With the new school year underway, I want to remind you of the critical need for restorative practices in our schools, to explain the obligation educators have to implement those practices, and to provide some resources to help implement restorative practices at your school.
After a year of disrupted learning last year, students and educators are excited to be face-to-face in the classroom again, but wary of the continued challenges posed by the COVID-19 pandemic.
Teaching in a pandemic pulled back the curtain on many of the barriers to learning that so many students already were facing-a tumultuous home life, no access to the internet, housing and food insecurity. And the data confirm that students of color suffered significantly more than their peers as a result of the pandemic.
That's why, as students return to the classroom, I am asking you to double down on our shared commitment to stamping out those disparities with every tool we have-particularly restorative practices.
For our students, the stakes are high. As Michigan's chief law enforcement officer, I've seen firsthand the juvenile justice system and the lifelong impact that it can have on students. And, as educators, you know all too well how educational outcomes change once a student becomes involved in the criminal justice system.
Over the past year, my office has worked with State Superintendent Dr. Michael Rice, the National Education Association (NEA), the Michigan Education Association (MEA), and other stakeholders to dig deep into the causes and impacts of disproportionate school suspension and expulsion rates and, relatedly, juvenile and adult incarceration rates. We worked to find ways that my office can partner with our schools, teachers and communities to raise awareness of this issue and be a resource for educators.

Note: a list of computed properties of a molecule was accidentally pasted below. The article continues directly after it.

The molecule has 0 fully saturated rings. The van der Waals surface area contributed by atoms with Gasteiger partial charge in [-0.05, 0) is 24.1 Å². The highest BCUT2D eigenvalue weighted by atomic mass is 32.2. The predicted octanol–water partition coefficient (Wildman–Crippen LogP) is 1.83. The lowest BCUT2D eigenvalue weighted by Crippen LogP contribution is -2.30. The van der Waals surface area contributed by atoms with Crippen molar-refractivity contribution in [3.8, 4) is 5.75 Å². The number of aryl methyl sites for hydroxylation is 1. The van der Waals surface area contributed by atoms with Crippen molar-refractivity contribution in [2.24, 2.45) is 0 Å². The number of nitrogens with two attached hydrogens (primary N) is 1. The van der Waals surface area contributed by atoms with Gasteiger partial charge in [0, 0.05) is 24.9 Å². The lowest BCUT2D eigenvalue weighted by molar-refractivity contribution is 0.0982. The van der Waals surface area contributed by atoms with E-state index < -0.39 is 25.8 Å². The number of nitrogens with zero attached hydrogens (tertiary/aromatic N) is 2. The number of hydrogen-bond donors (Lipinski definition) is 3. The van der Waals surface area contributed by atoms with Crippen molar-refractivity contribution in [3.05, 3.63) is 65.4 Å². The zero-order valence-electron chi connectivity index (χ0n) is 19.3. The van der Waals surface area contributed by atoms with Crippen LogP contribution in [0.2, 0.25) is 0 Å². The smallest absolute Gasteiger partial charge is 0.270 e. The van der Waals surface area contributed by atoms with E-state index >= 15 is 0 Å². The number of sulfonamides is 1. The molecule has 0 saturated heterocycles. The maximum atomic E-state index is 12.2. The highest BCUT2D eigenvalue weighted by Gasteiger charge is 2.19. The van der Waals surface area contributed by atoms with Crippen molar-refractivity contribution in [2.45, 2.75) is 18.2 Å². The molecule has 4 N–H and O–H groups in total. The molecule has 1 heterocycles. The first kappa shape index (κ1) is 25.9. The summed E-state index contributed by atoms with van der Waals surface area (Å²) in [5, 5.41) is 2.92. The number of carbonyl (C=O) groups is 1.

This year, I also led a coalition of attorneys general around the country in submitting two letters to the United States Department of Education, requesting that the Department issue guidance for school districts to address the long history of racial disparities in the use of exclusionary discipline, which still exist today. These letters also discussed related disparities in school discipline based on sex, disability, sexual orientation, and gender identity.
Attorney General Dana Nessel wants to collect input from school officials on what schools are doing to implement restorative practices.
Recently, the Attorney General visited Raupp Elementary School in Lincoln Park to learn about Lincoln Park Public Schools' Resilient Schools Project.
The project supports student recovery in the wake of trauma and adversity. It gives students and teachers tools to prioritize students' social and emotional needs and set them up for success in the classroom and beyond. And it's already proven to be a tremendous success.
If you have a success story to share with your restorative practices program, I invite you to share it with my office by clicking the link below. I'd love to come see the program in action.